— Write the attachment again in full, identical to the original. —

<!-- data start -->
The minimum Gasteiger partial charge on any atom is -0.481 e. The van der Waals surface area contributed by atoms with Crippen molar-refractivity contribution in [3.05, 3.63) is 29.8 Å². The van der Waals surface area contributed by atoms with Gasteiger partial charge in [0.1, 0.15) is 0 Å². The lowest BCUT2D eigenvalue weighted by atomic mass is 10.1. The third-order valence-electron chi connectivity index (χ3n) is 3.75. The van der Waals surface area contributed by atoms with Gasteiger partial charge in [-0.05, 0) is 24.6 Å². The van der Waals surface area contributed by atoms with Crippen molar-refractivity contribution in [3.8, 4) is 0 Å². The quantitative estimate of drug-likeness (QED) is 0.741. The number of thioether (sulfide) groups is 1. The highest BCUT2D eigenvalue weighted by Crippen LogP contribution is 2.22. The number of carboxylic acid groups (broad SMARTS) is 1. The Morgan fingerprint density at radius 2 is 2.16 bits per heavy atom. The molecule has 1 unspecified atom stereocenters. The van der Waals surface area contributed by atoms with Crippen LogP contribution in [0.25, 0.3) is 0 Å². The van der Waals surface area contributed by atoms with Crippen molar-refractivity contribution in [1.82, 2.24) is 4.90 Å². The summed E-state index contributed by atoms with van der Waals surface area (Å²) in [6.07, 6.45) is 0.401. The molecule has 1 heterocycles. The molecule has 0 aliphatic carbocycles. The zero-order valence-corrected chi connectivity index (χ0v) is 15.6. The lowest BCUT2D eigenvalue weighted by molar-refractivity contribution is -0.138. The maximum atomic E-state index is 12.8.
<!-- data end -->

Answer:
The minimum Gasteiger partial charge on any atom is -0.481 e. The van der Waals surface area contributed by atoms with Crippen molar-refractivity contribution in [3.05, 3.63) is 29.8 Å². The van der Waals surface area contributed by atoms with Gasteiger partial charge in [0.1, 0.15) is 0 Å². The lowest BCUT2D eigenvalue weighted by atomic mass is 10.1. The third-order valence-electron chi connectivity index (χ3n) is 3.75. The van der Waals surface area contributed by atoms with Gasteiger partial charge in [-0.05, 0) is 24.6 Å². The van der Waals surface area contributed by atoms with Crippen molar-refractivity contribution in [3.8, 4) is 0 Å². The quantitative estimate of drug-likeness (QED) is 0.741. The number of thioether (sulfide) groups is 1. The highest BCUT2D eigenvalue weighted by Crippen LogP contribution is 2.22. The number of carboxylic acid groups (broad SMARTS) is 1. The Morgan fingerprint density at radius 2 is 2.16 bits per heavy atom. The molecule has 1 unspecified atom stereocenters. The van der Waals surface area contributed by atoms with Crippen LogP contribution in [0.25, 0.3) is 0 Å². The van der Waals surface area contributed by atoms with Crippen molar-refractivity contribution in [1.82, 2.24) is 4.90 Å². The summed E-state index contributed by atoms with van der Waals surface area (Å²) in [6.07, 6.45) is 0.401. The molecule has 1 heterocycles. The molecule has 0 aliphatic carbocycles. The zero-order valence-corrected chi connectivity index (χ0v) is 15.6. The lowest BCUT2D eigenvalue weighted by molar-refractivity contribution is -0.138. The maximum atomic E-state index is 12.8.